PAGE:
OSR: WWE Survivor Series 1996 Review


Now, for my old school reviews I have bought you a very mixed bag of the good, bad and outright ugly…and this week I have being nominated to watch the annual 1996 Survivor Series event. Now, to do this I contemplated a couple of options: watch the WWE Network on my laptop and get annoyed, got to Redditch CEX to buy the Tagged Classic version, dig out the VHS and clean the video head to be able to watch it or hook my XBOX 360 to the Internet and get the Network through that. After nearly going for the VHS option, I opted to hook the XBOX up…I will dig the VHS out another time when I get chance to clean the video head. So, for the first time ever I bring you my old school review via my XBOX (am a little excited by this prospect)…

For individual match breakdown and statistics, you can view them here.

The show begins with a mediocre video package highlighting the festivities in the days leading up to the event, including the Hall of Fame Banquet but it also showcases the main event and the return of Bret Hart after a 7-month absence. We go straight to ringside, where we have Vince McMahon, Jerry Lawler and Jim Ross ready to call the action before we are off to our first match.

Traditional Four-on-Four Elimination Match – The Godwinns (Henry O. and Phineas I.), Doug Furnas and Phil Lafon vs. The New Rockers (Marty Jannetty and Leif Cassidy), Owen Hart and The British Bulldog

Whilst I can appreciate that The Godwinns were one of the notable tag team duos at the time, personally in this match I only really care about is Owen Hart and The British Bulldog, two guys who are greatly missed but that is another story. Sadly, this match seems to be nothing more than filler material as there was no buildup prior to this match as some background or insight would have allowed me to care more about it, but more notably…the usually hostile New York crowd are exceptionally quiet. The action is average, with quick and succession tags occurring the teams in an effort to keep the action fresh. Following the elimination of The Godwinns, the action improves massively due to the efforts of Bulldog and Owen. The survivors are Doug Lafon and Phil Lafon following the elimination of Owen Hart in a match which got better as time went on, mainly the second half.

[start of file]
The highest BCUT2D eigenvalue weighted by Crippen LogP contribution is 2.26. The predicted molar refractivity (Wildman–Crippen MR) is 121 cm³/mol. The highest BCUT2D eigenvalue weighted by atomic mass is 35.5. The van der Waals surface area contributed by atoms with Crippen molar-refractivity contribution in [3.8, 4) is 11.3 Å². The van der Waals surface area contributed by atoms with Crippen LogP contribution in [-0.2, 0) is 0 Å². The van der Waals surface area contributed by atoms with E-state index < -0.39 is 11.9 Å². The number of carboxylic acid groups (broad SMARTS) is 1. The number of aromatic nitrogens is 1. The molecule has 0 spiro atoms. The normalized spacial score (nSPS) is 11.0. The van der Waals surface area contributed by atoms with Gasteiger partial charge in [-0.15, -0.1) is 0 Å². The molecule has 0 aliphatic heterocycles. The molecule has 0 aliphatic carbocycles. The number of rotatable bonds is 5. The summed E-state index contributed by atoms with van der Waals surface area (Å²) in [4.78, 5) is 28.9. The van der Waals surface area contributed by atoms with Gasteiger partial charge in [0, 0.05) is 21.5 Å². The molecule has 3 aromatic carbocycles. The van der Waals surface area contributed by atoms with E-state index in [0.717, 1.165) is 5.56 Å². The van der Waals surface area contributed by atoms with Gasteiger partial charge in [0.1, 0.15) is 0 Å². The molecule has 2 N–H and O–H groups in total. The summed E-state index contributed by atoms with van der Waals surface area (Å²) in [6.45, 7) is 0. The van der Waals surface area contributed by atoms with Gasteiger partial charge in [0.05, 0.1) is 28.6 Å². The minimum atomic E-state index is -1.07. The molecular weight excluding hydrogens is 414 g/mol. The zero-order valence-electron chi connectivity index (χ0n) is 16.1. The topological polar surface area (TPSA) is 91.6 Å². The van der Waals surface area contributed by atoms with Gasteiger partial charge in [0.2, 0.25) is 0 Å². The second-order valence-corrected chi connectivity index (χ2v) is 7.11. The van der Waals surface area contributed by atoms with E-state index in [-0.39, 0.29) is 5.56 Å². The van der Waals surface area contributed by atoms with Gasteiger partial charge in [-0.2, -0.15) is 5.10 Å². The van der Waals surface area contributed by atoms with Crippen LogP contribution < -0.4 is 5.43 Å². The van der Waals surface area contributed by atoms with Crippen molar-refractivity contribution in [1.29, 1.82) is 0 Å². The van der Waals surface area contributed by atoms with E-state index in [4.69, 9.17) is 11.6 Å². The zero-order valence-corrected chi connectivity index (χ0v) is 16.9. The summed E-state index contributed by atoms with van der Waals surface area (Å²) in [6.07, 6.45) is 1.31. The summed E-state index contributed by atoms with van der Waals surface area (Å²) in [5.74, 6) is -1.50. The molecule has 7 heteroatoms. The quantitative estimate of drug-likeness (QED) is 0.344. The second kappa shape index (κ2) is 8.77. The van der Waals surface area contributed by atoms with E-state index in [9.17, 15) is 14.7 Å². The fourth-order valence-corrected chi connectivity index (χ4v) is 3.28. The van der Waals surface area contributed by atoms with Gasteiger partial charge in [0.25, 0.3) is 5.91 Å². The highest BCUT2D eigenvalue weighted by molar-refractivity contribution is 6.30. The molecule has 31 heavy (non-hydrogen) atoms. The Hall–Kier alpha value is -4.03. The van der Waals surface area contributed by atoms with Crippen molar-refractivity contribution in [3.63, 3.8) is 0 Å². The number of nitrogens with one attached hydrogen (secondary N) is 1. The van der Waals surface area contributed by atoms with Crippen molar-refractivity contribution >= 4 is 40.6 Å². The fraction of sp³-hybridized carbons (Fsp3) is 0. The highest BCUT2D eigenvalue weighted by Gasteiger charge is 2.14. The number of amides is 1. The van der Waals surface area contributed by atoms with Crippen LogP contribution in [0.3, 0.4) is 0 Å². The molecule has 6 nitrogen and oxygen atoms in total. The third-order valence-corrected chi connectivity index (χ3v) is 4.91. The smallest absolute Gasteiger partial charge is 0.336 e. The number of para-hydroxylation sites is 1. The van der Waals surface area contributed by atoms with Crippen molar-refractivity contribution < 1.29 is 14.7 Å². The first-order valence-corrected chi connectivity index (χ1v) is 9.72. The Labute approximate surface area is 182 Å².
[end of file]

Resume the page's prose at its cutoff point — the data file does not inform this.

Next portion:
Match Rating: 2.0 out of 5.0 Stars

We now go to the bowls of Madison Square Garden where Kevin Kelly is with Mankind and Paul Bearer, in a very compelling interview which shows true storytelling but again how much a manager can add to a storyline.

The Undertaker vs. Mankind with Paul Bearer suspended in a Cage above the ring

Arguably one of the most intensive rivalries throughout the later part of 1996, which featured very compelling matches at both SummerSlam and IYH: Buried Alive but this match should be very solid and a compelling case of great storytelling, I personally find the very early rendition of the Mankind character very compelling and entertaining. I am surprised this match is so early on the card, but hopefully it is something to walk up this silent New York crowd. The Undertaker enters the ring, in one of his most impressive entrances to be frank as he descends from the ceiling like batman…now should The Undertaker win, he will be left alone with Paul Bearer who is portraying a terrifying man brilliantly. The match itself begins with the style of a brawl mixed with wrestling holds which works quite well to be honest, not what I expected. The Undertaker picks up the win following a Tombstone in a really compelling and enjoyable match. Sadly, The Undertaker doesn’t get Paul Bearer as he is attacked by The Executioner, but it certainly added suspense and teased the audience.

Match Rating: 3.0 out of 5.0 Stars

Coming up next, we have another elimination match but Sunny joins Vince and JR for commentary as Lawler is competing. Backstage, Hunter Hearst Helmsley’s team are interviewed where they all give a boost to the forthcoming match.

Traditional Four-on-Four Elimination Match – Marc Mero, Rocky Maivia, Jake Roberts and The Stalker vs. Crush, Jerry Lawler, Hunter Hearst Helmsley and Goldust

Had it not being for the interview segment just before this match, it could have arguably being made out as filler content but this match is notable for the WWE debut of Rocky Maivia, who would later become known to millions as The Rock. The match itself should be quite good, as it has several really good competitors who whilst are in their early days at this time can still tell a great story in the ring. A short but good promo by Marc Mero introduces the mystery partner…Jake “The Snake” Roberts who comes out to a great reaction but adds to the match considering his early 1996 rivalry with Lawler. The match starts off with Lawler and Mero, which quickly changes to The Stalker and Helmsley, before switching back again. The match itself, isn’t to bad and is pretty much of a consistent standard throughout the match  but I am surprised how little Maivia is in the ring, especially in the early part of the match. Anyhow, Rocky Maivia remains the sole survivor in a good match, but honestly one that could have been much better.

Match Rating: 2.5 out of 5.0 Stars

About Dave Harper 849 Articles
Dave Harper is a writer for Wrestling's Dirty Deeds. Born a Brummie, and proud of it...passionate about wrestling, family, friends, good cider and the railway (no I'm not a train spotter)

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